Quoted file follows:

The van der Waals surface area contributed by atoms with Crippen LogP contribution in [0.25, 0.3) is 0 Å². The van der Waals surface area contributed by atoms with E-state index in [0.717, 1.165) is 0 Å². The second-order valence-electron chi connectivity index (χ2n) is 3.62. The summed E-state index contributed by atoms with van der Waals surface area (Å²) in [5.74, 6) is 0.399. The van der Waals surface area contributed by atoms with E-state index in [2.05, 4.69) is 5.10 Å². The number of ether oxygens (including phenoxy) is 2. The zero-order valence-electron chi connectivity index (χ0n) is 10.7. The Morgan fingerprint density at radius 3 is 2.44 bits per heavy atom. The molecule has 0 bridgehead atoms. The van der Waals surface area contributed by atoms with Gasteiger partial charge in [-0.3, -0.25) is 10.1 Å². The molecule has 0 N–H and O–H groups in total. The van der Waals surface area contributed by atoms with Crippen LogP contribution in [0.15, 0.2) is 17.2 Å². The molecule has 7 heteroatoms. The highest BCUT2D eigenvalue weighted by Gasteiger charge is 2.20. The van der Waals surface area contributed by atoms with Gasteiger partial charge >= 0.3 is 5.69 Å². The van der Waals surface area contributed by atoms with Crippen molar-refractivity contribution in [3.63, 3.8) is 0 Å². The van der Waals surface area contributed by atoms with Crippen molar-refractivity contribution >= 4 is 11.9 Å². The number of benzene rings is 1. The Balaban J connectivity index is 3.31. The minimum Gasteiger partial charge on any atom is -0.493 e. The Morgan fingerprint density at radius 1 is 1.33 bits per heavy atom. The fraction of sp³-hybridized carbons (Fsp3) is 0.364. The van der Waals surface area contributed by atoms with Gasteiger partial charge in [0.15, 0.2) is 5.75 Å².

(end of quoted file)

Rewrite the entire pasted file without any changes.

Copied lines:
The van der Waals surface area contributed by atoms with Crippen LogP contribution in [0.25, 0.3) is 0 Å². The van der Waals surface area contributed by atoms with E-state index in [0.717, 1.165) is 0 Å². The second-order valence-electron chi connectivity index (χ2n) is 3.62. The summed E-state index contributed by atoms with van der Waals surface area (Å²) in [5.74, 6) is 0.399. The van der Waals surface area contributed by atoms with E-state index in [2.05, 4.69) is 5.10 Å². The number of ether oxygens (including phenoxy) is 2. The zero-order valence-electron chi connectivity index (χ0n) is 10.7. The Morgan fingerprint density at radius 3 is 2.44 bits per heavy atom. The molecule has 0 bridgehead atoms. The van der Waals surface area contributed by atoms with Gasteiger partial charge in [-0.3, -0.25) is 10.1 Å². The molecule has 0 N–H and O–H groups in total. The van der Waals surface area contributed by atoms with Crippen LogP contribution in [0.15, 0.2) is 17.2 Å². The molecule has 7 heteroatoms. The highest BCUT2D eigenvalue weighted by Gasteiger charge is 2.20. The van der Waals surface area contributed by atoms with Gasteiger partial charge >= 0.3 is 5.69 Å². The van der Waals surface area contributed by atoms with Crippen molar-refractivity contribution in [3.63, 3.8) is 0 Å². The van der Waals surface area contributed by atoms with Crippen molar-refractivity contribution >= 4 is 11.9 Å². The number of benzene rings is 1. The Balaban J connectivity index is 3.31. The minimum Gasteiger partial charge on any atom is -0.493 e. The Morgan fingerprint density at radius 1 is 1.33 bits per heavy atom. The fraction of sp³-hybridized carbons (Fsp3) is 0.364. The van der Waals surface area contributed by atoms with Gasteiger partial charge in [0.15, 0.2) is 5.75 Å².